And so it seems fitting that we’re here today at an art gallery for Norton’s first-ever film club.

If, as Godard says, certain films are more than mere entertainment then there should be some sort of gain in looking more deeply at them.

So, Chinatown.

It is a film I would claim is of high artistic value. All of its components – hair, make-up, wardrobe, set design, framing, lighting, locations, sound, score, casting and camerawork – are overseen by master crafts people working together to make us believe we are in another time and place.

In fact, that is one of the most challenging aspects of film. Making something that we believe. And hiding all the thousands of pieces that go into making a finished film. One effective way of hiding the apparatus in film is what I’d like to focus on for the next few minutes and it’s the long take.

As all of you know, film is made up of a bunch of pieces, or “cuts” that are edited together to tell a story. The average number of cuts in a film is about 1,050. If films average 1,050 cuts and the average film is 120 minutes long, then there is on average a cut every 8.75 seconds.

What the long take does is attempt to illustrate a moment visually in a longer timeframe than normal without resorting to a cut. Filmmakers use long takes for many reasons but often it is to preserve the illusion that what it is in front of us is actually taking place rather than fabricated by a countless number of crafts people.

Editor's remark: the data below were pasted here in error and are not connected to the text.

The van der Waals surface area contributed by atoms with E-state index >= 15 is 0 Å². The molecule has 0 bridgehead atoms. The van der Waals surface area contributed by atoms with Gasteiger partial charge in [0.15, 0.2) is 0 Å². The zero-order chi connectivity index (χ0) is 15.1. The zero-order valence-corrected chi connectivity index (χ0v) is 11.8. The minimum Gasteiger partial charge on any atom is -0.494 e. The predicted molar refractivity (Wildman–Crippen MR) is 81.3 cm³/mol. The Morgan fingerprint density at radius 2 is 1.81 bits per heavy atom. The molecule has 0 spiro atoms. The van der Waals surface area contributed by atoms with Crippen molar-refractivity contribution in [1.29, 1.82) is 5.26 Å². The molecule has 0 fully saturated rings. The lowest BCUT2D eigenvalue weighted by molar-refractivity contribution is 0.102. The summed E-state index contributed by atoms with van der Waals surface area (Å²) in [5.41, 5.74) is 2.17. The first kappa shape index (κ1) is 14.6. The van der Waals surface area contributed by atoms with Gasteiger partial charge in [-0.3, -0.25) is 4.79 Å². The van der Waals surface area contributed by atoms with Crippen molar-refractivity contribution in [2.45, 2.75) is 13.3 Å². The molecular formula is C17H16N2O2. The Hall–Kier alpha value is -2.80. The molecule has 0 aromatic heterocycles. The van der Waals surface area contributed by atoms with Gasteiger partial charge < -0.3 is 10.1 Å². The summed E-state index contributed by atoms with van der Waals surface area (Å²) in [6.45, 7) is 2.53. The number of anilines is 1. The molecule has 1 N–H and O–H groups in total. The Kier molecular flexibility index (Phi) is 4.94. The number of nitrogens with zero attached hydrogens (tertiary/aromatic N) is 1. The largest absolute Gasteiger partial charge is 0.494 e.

There have been several very famous long takes in the history of cinema. There is the three minute long take as Ray Liotta and Lorraine Bracco enter the Copacabana nightclub in Martin Scorsese’s Goodfellas, the nearly 4 minute opening sequence in Orson Welles’ Touch of Evil and Alfred Hitchcock’s 1948 film Rope where Hitchcock attempts to make us believe that we are watching an entire film without a single cut.

I won’t digress too far on this. But films used to only be made on film. And the magazines that went on the film cameras at most could hold a 1000 feet of film or about 11 minutes. Therefore, until digital cameras came about, it was technically impossible to film an entire movie in one long take.

There are very complicated, highly choreographed long takes where the camera is moving around a large amount of space without a cut and then there are other more modest long takes like this one in Chinatown. This long take in Chinatown lasts a minute or nearly 7x longer than your average shot.

And cut.

So my parting words are this:

I don’t want to ruin anyone’s enjoyment of watching films by lifting the curtain on how movies achieve their magic. I believe the opposite in fact - that if you learn more about how movies are made, know more about what you are watching, you will ultimately feel deeper enjoyment for the entire experience.

That is my hope from these Reel Adventures we have begun.

We really appreciate everyone coming out, hope you’re having fun so far and that we can do more of these in the future.